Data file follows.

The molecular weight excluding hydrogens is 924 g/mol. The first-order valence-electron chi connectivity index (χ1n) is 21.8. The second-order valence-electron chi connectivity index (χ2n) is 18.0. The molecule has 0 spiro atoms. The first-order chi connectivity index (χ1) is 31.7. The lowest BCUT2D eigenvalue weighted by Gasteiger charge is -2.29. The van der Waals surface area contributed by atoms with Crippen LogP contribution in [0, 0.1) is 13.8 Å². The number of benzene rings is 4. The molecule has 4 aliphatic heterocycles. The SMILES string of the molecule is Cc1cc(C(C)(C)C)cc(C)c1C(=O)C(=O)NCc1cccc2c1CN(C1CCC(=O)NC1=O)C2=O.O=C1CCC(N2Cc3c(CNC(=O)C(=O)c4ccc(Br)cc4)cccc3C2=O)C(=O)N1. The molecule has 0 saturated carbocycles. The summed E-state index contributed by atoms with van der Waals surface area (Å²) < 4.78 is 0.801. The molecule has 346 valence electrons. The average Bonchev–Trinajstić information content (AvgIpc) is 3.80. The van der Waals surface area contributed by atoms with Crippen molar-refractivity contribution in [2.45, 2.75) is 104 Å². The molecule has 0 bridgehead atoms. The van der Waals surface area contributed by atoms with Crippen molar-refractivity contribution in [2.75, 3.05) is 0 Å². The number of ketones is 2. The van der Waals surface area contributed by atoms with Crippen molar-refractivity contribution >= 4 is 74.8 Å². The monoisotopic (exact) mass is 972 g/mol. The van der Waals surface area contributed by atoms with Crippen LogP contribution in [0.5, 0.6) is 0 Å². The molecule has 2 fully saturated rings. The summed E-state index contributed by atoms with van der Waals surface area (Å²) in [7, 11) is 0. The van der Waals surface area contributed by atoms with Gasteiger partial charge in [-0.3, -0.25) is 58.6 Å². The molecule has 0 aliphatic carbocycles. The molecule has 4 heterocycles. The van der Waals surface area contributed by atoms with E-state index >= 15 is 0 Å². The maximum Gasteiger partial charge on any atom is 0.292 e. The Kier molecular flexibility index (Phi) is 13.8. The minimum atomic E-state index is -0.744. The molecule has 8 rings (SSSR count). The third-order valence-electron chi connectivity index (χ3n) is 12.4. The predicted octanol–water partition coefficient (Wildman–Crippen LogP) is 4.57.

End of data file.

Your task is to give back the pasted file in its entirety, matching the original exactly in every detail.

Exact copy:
The molecular weight excluding hydrogens is 924 g/mol. The first-order valence-electron chi connectivity index (χ1n) is 21.8. The second-order valence-electron chi connectivity index (χ2n) is 18.0. The molecule has 0 spiro atoms. The first-order chi connectivity index (χ1) is 31.7. The lowest BCUT2D eigenvalue weighted by Gasteiger charge is -2.29. The van der Waals surface area contributed by atoms with Crippen LogP contribution in [0, 0.1) is 13.8 Å². The number of benzene rings is 4. The molecule has 4 aliphatic heterocycles. The SMILES string of the molecule is Cc1cc(C(C)(C)C)cc(C)c1C(=O)C(=O)NCc1cccc2c1CN(C1CCC(=O)NC1=O)C2=O.O=C1CCC(N2Cc3c(CNC(=O)C(=O)c4ccc(Br)cc4)cccc3C2=O)C(=O)N1. The molecule has 0 saturated carbocycles. The summed E-state index contributed by atoms with van der Waals surface area (Å²) < 4.78 is 0.801. The molecule has 346 valence electrons. The average Bonchev–Trinajstić information content (AvgIpc) is 3.80. The van der Waals surface area contributed by atoms with Crippen molar-refractivity contribution in [2.45, 2.75) is 104 Å². The molecule has 0 bridgehead atoms. The van der Waals surface area contributed by atoms with Crippen molar-refractivity contribution in [2.75, 3.05) is 0 Å². The number of ketones is 2. The van der Waals surface area contributed by atoms with Crippen molar-refractivity contribution >= 4 is 74.8 Å². The monoisotopic (exact) mass is 972 g/mol. The van der Waals surface area contributed by atoms with Crippen LogP contribution in [0.5, 0.6) is 0 Å². The molecule has 2 fully saturated rings. The summed E-state index contributed by atoms with van der Waals surface area (Å²) in [7, 11) is 0. The van der Waals surface area contributed by atoms with Gasteiger partial charge in [-0.3, -0.25) is 58.6 Å². The molecule has 0 aliphatic carbocycles. The molecule has 4 heterocycles. The van der Waals surface area contributed by atoms with E-state index >= 15 is 0 Å². The maximum Gasteiger partial charge on any atom is 0.292 e. The Kier molecular flexibility index (Phi) is 13.8. The minimum atomic E-state index is -0.744. The molecule has 8 rings (SSSR count). The third-order valence-electron chi connectivity index (χ3n) is 12.4. The predicted octanol–water partition coefficient (Wildman–Crippen LogP) is 4.57.